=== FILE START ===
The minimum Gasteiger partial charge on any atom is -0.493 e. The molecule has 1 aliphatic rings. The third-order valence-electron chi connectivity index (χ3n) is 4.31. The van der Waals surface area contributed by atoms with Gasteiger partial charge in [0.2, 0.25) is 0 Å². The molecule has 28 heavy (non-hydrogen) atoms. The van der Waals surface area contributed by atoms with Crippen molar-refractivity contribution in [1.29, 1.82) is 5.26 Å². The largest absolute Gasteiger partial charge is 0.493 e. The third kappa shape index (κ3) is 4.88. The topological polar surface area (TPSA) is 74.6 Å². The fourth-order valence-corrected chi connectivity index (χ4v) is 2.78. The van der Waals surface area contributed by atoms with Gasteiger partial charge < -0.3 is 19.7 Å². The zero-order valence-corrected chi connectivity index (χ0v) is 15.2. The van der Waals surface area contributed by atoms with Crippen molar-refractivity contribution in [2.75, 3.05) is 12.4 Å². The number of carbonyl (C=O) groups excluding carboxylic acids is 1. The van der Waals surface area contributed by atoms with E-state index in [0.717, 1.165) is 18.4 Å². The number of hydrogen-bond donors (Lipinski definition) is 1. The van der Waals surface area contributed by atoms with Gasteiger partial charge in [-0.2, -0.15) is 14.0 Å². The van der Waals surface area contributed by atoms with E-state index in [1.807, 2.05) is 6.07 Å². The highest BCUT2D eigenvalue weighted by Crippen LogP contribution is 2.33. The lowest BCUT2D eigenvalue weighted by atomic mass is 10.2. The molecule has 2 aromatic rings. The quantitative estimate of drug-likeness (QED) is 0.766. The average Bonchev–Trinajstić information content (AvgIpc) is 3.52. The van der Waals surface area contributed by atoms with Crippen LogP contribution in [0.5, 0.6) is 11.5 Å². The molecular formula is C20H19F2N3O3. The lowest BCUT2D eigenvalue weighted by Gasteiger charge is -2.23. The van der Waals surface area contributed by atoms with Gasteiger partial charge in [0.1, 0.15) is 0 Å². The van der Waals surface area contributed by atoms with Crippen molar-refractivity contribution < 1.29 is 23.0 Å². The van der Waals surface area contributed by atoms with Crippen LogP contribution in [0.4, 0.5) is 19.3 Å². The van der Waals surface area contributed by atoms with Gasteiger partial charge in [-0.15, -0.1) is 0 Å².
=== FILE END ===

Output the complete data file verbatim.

The minimum Gasteiger partial charge on any atom is -0.493 e. The molecule has 1 aliphatic rings. The third-order valence-electron chi connectivity index (χ3n) is 4.31. The van der Waals surface area contributed by atoms with Gasteiger partial charge in [0.2, 0.25) is 0 Å². The molecule has 28 heavy (non-hydrogen) atoms. The van der Waals surface area contributed by atoms with Crippen molar-refractivity contribution in [1.29, 1.82) is 5.26 Å². The largest absolute Gasteiger partial charge is 0.493 e. The third kappa shape index (κ3) is 4.88. The topological polar surface area (TPSA) is 74.6 Å². The fourth-order valence-corrected chi connectivity index (χ4v) is 2.78. The van der Waals surface area contributed by atoms with Gasteiger partial charge < -0.3 is 19.7 Å². The zero-order valence-corrected chi connectivity index (χ0v) is 15.2. The van der Waals surface area contributed by atoms with Crippen molar-refractivity contribution in [2.75, 3.05) is 12.4 Å². The number of carbonyl (C=O) groups excluding carboxylic acids is 1. The van der Waals surface area contributed by atoms with E-state index in [0.717, 1.165) is 18.4 Å². The number of hydrogen-bond donors (Lipinski definition) is 1. The van der Waals surface area contributed by atoms with Gasteiger partial charge in [-0.2, -0.15) is 14.0 Å². The van der Waals surface area contributed by atoms with E-state index in [1.807, 2.05) is 6.07 Å². The highest BCUT2D eigenvalue weighted by Crippen LogP contribution is 2.33. The lowest BCUT2D eigenvalue weighted by atomic mass is 10.2. The molecule has 2 aromatic rings. The quantitative estimate of drug-likeness (QED) is 0.766. The average Bonchev–Trinajstić information content (AvgIpc) is 3.52. The van der Waals surface area contributed by atoms with Crippen LogP contribution in [0.5, 0.6) is 11.5 Å². The molecular formula is C20H19F2N3O3. The lowest BCUT2D eigenvalue weighted by Gasteiger charge is -2.23. The van der Waals surface area contributed by atoms with Gasteiger partial charge in [0.1, 0.15) is 0 Å². The van der Waals surface area contributed by atoms with Crippen molar-refractivity contribution < 1.29 is 23.0 Å². The van der Waals surface area contributed by atoms with Crippen LogP contribution in [0.4, 0.5) is 19.3 Å². The van der Waals surface area contributed by atoms with Gasteiger partial charge in [-0.15, -0.1) is 0 Å².